Whether LASIK is worth it for you depends on your situation. Be sure to thoroughly research the procedure and understand the risks and benefits. Talk to your eye doctor if you have any questions or concerns. Ultimately, you’ll have to decide for yourself if the procedure is really worth the cost and is something that would truly improve your quality of life.

LASIK has become popular in the U.S. since it was approved by the FDA in 1995. A recent study in the Journal of Clinical Ophthalmology estimates that 20 to 25 million procedures have been performed in the U.S., with around 800,000 done in 2021.[7]

All in all, many patients consider LASIK to be worth the cost. The FDA reports that 95% of LASIK patients were pleased with their results.[8] However, some patients did report symptoms at three months post-surgery, including dry eyes and halos.

Here’s a look at the pros and cons of LASIK to help you determine if it’s right for you.

LASIK Pros

  • Fast procedure: LASIK procedures are relatively quick and painless, with many procedures taking around 20 minutes.

  • Quick results: You’ll likely see better almost immediately following your LASIK procedure.

  • No glasses or contacts: Chances are you won’t need to rely on your glasses or contacts to see after the surgery.

LASIK Cons

  • Expensive: If the payment options discussed above don’t work for you, you’ll likely need to pay out of pocket for the procedure since LASIK is almost never covered by insurance. Costs can climb into the thousands.

  • Not without risks: Like most surgeries, LASIK comes with some risks. Potential risks include dry eyes, halos, and other issues, like problems seeing at night.

  • May need repeat surgery: You may need repeat surgery to maintain your initial LASIK results, even though the procedure is typically considered permanent.

Read More: How to Compare Medicare Advantage & Get the Best Plan

LASIK FAQs

Many patients have questions about LASIK procedures. Here are some of the most common questions and answers. 

  • Most insurance companies consider LASIK to be an elective procedure, which is typically not covered because insurers don’t deem it medically necessary. In rare instances, certain insurers may cover LASIK procedures if there’s a medical issue that prevents patients from wearing glasses or contact lenses.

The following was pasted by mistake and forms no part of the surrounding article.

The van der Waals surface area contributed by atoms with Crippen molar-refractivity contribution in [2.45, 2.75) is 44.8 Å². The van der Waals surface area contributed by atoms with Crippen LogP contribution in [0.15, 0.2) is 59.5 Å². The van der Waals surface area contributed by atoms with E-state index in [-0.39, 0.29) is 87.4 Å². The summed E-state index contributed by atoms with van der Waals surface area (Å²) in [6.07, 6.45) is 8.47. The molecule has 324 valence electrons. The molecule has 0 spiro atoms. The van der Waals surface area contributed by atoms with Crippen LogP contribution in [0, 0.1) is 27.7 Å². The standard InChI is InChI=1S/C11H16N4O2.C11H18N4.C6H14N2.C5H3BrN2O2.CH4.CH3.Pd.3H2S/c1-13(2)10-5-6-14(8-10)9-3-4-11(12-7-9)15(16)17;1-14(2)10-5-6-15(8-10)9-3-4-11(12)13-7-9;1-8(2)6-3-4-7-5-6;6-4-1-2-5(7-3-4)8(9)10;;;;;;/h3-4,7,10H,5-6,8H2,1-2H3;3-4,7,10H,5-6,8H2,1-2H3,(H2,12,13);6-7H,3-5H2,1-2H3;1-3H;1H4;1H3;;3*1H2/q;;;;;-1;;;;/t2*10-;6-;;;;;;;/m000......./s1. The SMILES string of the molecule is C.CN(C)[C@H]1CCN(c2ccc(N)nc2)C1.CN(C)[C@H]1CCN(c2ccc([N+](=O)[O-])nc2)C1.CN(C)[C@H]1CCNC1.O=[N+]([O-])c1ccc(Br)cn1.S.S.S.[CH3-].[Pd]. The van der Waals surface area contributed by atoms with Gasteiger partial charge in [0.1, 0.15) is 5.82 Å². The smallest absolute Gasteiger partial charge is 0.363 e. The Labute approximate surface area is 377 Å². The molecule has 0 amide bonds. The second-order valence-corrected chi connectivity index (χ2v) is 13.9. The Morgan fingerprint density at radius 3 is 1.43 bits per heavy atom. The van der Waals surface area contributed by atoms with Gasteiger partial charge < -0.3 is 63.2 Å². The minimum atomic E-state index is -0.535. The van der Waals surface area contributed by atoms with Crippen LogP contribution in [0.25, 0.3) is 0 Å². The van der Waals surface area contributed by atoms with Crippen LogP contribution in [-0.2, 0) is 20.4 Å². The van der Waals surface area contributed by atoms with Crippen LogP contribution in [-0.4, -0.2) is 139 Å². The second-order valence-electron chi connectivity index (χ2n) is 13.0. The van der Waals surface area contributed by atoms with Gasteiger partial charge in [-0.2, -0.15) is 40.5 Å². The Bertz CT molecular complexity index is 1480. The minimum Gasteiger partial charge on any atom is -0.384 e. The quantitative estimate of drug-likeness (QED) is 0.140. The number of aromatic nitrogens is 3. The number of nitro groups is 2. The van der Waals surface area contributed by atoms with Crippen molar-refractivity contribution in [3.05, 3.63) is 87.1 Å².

• LASIK may be considered medically necessary in certain instances, such as when a patient is unable to wear glasses or contact lenses, needs LASIK after an eye injury, or sustains damage from a previous refractive procedure. However, it depends on your provider and the type of insurance coverage you have.

  • LASIK is considered permanent, though your results can vary depending on your age and prescription. Regression can sometimes occur, and you may need a second corrective procedure. Your vision may also continue to change as you age. For example, you can still develop cataracts despite having had LASIK surgery.

  • The easiest way to find out if you’re a candidate for LASIK is by scheduling a consultation with your eye doctor. They should be able to offer insight into whether a LASIK procedure makes sense for you.

  • LASIK may be cheaper than glasses in the long run, but it depends on what’s covered by your insurance and if LASIK discounts are available to you. For instance, if your glasses cost around $250 per year on average, you’d pay around $5,000 after 20 years. If you were able to get LASIK done for $4,000, you’d recoup the cost in 20 years, assuming you don’t need repeat surgery.

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Sources

  1. MarketScope. "Harmon D. US Refractive Quarterly Update." Accessed January 12, 2023
  2. Laser Vision Institute. "The Real Cost of Laser Eye Surgery." Accessed January 12, 2023
  3. LasikPlus. "LASIK or PRK Eye Surgery Cost." Accessed January 12, 2023
  4. Society for Human Resource Management. "2023 Health FSA Contribution Cap Rises to $3,050." Accessed January 12, 2023
  5. Internal Revenue Service. "Tax forms and instructions." Accessed January 12, 2023
  6. CareCredit. "CareCredit vs General Purpose Credit Cards: How CareCredit is Different?." Accessed January 12, 2023
  7. Clinical Opthamology. "The 25th Anniversary of Laser Vision Correction in the United States." Accessed January 12, 2023
  8. U.S. Food & Drug Administration. "LASIK Quality of Life Collaboration Project." Accessed January 12, 2023
Jess Ullrich
Written by
Jess Ullrich
Linkedin

Insurance Writer

Jess is a personal finance writer who's been creating financial and business content for over a decade. Her work is published on Investopedia, MoneyWise, NextAdvisor, The HuffPost, and more. Prior to freelancing full-time, Jess was an editor at Investopedia, The Balance, and FinanceBuzz. Connect with her on LinkedIn.

Learn More
Danny Smith
Edited by
Danny Smith
Linkedin

Insurance Writer

Photo of an Insurify author
Edited by
Danny Smith
Insurance Writer
Danny is an insurance writer at Insurify. Specializing in auto insurance, he works to help drivers navigate the complicated world of insurance to find the best possible policy. He received a bachelor's degree from the University of Massachusetts Amherst. You can connect with Danny on LinkedIn.